class Font { public:   ...   FontHandle get() const { return f; }  // explicit conversion function   ... }; 

Unfortunately, this would require that clients call get every time they want to communicate with the API:

 void changeFontSize(FontHandle f, int newSize);     // from the C API Font f(getFont()); int newFontSize; ... changeFontSize(f.get(), newFontSize);               // explicitly convert                                                     // Font to FontHandle 

Some programmers might find the need to explicitly request such conversions off-putting enough to avoid using the class. That, in turn, would increase the chances of leaking fonts, the very thing the Font class is designed to prevent.

The alternative is to have Font offer an implicit conversion function to its FontHandle:

 class Font { public:   ...   operator FontHandle() const { return f; }        // implicit conversion function      ... }; 

That makes calling into the C API easy and natural:

 Font f(getFont()); int newFontSize; ... changeFontSize(f, newFontSize);     // implicitly convert Font                                     // to FontHandle 

The downside is that implicit conversions increase the chance of errors. For example, a client might accidently create a FontHandle when a Font was intended:

 Font f1(getFont()); ... FontHandle f2 = f1;                 // oops! meant to copy a Font                                     // object, but instead implicitly                                     // converted f1 into its underlying                                     // FontHandle, then copied that 

Now the program has a FontHandle being managed by the Font object f1, but the FontHandle is also available for direct use as f2. That's almost never good. For example, when f1 is destroyed, the font will be released, and f2 will dangle.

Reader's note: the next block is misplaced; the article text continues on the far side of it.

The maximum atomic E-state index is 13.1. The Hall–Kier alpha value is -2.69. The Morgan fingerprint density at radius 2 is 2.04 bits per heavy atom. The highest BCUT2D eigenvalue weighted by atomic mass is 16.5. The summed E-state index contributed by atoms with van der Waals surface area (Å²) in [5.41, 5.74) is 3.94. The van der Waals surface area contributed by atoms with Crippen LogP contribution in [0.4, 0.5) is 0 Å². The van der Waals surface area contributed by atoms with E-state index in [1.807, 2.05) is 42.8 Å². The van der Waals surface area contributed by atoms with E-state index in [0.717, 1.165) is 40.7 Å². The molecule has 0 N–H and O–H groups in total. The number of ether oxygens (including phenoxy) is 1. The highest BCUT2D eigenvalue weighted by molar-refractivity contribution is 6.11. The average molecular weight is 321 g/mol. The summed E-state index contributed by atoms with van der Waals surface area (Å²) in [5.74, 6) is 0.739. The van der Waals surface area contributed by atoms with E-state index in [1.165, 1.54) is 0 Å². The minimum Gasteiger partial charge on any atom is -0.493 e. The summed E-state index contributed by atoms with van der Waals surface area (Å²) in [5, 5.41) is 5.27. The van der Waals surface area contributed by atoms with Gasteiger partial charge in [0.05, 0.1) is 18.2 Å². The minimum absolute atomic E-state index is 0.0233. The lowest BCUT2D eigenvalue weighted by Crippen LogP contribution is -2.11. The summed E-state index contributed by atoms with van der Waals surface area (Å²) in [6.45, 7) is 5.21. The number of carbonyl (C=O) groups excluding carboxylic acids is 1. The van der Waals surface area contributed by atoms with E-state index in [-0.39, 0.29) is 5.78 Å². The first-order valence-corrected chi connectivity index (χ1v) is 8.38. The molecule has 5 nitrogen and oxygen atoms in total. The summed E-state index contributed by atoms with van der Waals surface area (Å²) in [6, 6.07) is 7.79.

The decision about whether to offer explicit conversion from an RAII class to its underlying resource (e.g., via a get member function) or whether to allow implicit conversion is one that depends on the specific task the RAII class is designed to perform and the circumstances in which it is intended to be used. The best design is likely to be the one that adheres to Item 18's advice to make interfaces easy to use correctly and hard to use incorrectly. Often, an explicit conversion function like get is the preferable path, because it minimizes the chances of unintended type conversions. Sometime, however, the naturalness of use arising from implicit type conversions will tip the scales in that direction.

It may have occurred to you that functions returning the raw resource inside an RAII class are contrary to encapsulation. That's true, but it's not the design disaster it may at first appear. RAII classes don't exist to encapsulate something; they exist to ensure that a particular action resource release takes place. If desired, encapsulation of the resource can be layered on top of this primary functionality, but it's not necessary. Furthermore, some RAII classes combine true encapsulation of implementation with very loose encapsulation of the underlying resource. For example, tr1::shared_ptr encapsulates all its reference-counting machinery, but it still offers easy access to the raw pointer it contains. Like most well-designed classes, it hides what clients don't need to see, but it makes available those things that clients honestly need to access.

Things to Remember

  • APIs often require access to raw resources, so each RAII class should offer a way to get at the resource it manages.

  • Access may be via explicit conversion or implicit conversion. In general, explicit conversion is safer, but implicit conversion is more convenient for clients.

Effective C++ Third Edition 55 Specific Ways to Improve Your Programs and Designs
Effective C++ Third Edition 55 Specific Ways to Improve Your Programs and Designs
ISBN: 321334876
Year: 2006
Pages: 102 © 2008-2017.